Malaysia apex court quashes state’s expansion of sharia law in landmark ruling
The Kelantan state assembly in 2021 passed amendments to the state’s sharia law, broadening its powers to include criminal acts, amid a surge in religious conservatism that has triggered more frequent cultural clashes in recent years.
A nine-member bench in the federal court ruled that the state did not have the power to enact laws that the federal constitution clearly placed under federal powers and under the jurisdiction of parliament.
Chief Justice Tengku Maimun Tuan Mat said only two of the 18 provisions under Kelantan’s amended sharia law passed muster and could be implemented by the state.
The rest of the provisions were “invalid” as they overstepped into federal jurisdiction, Tengku Maimun said when reading out the court’s 8-1 majority decision.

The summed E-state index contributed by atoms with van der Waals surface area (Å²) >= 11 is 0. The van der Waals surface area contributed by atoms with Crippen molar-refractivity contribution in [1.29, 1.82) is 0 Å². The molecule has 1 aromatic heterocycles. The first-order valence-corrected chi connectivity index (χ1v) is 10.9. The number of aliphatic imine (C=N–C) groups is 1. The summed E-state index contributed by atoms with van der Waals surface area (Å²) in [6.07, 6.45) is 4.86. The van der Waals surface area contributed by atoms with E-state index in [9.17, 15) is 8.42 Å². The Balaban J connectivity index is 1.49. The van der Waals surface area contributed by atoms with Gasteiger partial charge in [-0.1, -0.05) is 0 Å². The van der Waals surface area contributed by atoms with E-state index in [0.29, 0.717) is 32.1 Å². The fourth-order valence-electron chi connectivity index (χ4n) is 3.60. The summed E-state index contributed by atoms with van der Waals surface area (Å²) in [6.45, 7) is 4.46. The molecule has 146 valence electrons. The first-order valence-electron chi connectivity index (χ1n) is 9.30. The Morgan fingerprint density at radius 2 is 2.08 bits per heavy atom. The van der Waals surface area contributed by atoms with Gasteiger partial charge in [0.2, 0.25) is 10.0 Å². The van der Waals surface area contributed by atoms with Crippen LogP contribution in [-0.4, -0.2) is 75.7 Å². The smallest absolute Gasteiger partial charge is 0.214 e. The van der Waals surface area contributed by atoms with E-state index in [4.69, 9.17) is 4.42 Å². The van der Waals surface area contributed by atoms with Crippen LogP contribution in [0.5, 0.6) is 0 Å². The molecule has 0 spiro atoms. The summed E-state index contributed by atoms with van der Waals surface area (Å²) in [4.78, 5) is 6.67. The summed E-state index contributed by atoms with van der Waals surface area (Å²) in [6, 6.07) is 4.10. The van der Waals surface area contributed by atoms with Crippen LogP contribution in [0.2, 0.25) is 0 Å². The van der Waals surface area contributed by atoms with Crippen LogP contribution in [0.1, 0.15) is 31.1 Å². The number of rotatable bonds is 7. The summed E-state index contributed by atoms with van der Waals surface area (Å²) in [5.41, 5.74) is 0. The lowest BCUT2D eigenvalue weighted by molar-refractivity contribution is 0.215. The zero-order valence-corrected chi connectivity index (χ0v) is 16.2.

The Pan-Malaysian Islamic Party (PAS), which has led Kelantan since 1990, has been pushing for broader jurisdiction for sharia law, including the implementation of harsh penalties for crimes under hudud, the penal laws of Islam.
Kelantan deputy chief minister Mohamed Fadzil Hassan said they were “disappointed” with the court’s decision, adding that the onus is on the federal government to amend the federal constitution to accommodate greater powers for the sharia courts.
“PMX has a two-thirds majority,” Mohamed Fadzil told reporters outside the court, referring to the country’s current and 10th prime minister, Anwar Ibrahim, and the threshold needed in parliament to amend the federal constitution.
Kelantan-born lawyer Nik Elin Nik Abdul Rashid and her daughter had in 2022 filed a constitutional challenge to amendments to the state’s sharia law a year earlier, arguing that the state does not have the jurisdiction to enact laws that fall under federal powers.